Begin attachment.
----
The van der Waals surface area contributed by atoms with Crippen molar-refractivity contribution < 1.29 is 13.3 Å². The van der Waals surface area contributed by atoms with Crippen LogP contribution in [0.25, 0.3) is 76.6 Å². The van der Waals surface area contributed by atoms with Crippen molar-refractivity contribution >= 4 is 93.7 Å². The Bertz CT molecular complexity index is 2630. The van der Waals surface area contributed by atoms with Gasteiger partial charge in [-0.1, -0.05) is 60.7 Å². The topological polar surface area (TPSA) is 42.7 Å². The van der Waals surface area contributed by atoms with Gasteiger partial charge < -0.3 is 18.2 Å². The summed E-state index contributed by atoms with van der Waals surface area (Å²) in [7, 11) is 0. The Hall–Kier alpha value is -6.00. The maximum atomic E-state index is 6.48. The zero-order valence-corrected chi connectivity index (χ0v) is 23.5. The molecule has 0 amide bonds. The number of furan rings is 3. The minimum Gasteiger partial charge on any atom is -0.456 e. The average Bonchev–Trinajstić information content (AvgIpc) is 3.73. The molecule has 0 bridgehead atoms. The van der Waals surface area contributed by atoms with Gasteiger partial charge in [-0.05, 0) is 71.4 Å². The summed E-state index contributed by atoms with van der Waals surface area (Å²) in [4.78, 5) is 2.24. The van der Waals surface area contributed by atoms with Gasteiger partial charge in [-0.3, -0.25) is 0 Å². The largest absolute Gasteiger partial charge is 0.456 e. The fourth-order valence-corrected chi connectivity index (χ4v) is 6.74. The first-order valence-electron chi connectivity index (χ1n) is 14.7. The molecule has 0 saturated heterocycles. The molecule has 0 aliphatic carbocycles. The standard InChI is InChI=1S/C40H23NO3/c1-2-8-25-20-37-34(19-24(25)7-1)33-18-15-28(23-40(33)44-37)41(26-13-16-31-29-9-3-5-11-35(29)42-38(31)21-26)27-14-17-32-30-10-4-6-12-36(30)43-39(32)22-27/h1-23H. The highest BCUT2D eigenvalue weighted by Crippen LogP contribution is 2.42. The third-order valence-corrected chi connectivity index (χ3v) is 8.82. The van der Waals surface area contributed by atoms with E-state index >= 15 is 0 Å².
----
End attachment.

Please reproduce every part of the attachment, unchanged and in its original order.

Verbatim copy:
The van der Waals surface area contributed by atoms with Crippen molar-refractivity contribution < 1.29 is 13.3 Å². The van der Waals surface area contributed by atoms with Crippen LogP contribution in [0.25, 0.3) is 76.6 Å². The van der Waals surface area contributed by atoms with Crippen molar-refractivity contribution >= 4 is 93.7 Å². The Bertz CT molecular complexity index is 2630. The van der Waals surface area contributed by atoms with Gasteiger partial charge in [-0.1, -0.05) is 60.7 Å². The topological polar surface area (TPSA) is 42.7 Å². The van der Waals surface area contributed by atoms with Gasteiger partial charge < -0.3 is 18.2 Å². The summed E-state index contributed by atoms with van der Waals surface area (Å²) in [7, 11) is 0. The Hall–Kier alpha value is -6.00. The maximum atomic E-state index is 6.48. The zero-order valence-corrected chi connectivity index (χ0v) is 23.5. The molecule has 0 amide bonds. The number of furan rings is 3. The minimum Gasteiger partial charge on any atom is -0.456 e. The average Bonchev–Trinajstić information content (AvgIpc) is 3.73. The molecule has 0 bridgehead atoms. The van der Waals surface area contributed by atoms with Gasteiger partial charge in [-0.05, 0) is 71.4 Å². The summed E-state index contributed by atoms with van der Waals surface area (Å²) in [4.78, 5) is 2.24. The van der Waals surface area contributed by atoms with Gasteiger partial charge in [-0.3, -0.25) is 0 Å². The largest absolute Gasteiger partial charge is 0.456 e. The fourth-order valence-corrected chi connectivity index (χ4v) is 6.74. The first-order valence-electron chi connectivity index (χ1n) is 14.7. The molecule has 0 saturated heterocycles. The molecule has 0 aliphatic carbocycles. The standard InChI is InChI=1S/C40H23NO3/c1-2-8-25-20-37-34(19-24(25)7-1)33-18-15-28(23-40(33)44-37)41(26-13-16-31-29-9-3-5-11-35(29)42-38(31)21-26)27-14-17-32-30-10-4-6-12-36(30)43-39(32)22-27/h1-23H. The highest BCUT2D eigenvalue weighted by Crippen LogP contribution is 2.42. The third-order valence-corrected chi connectivity index (χ3v) is 8.82. The van der Waals surface area contributed by atoms with E-state index >= 15 is 0 Å².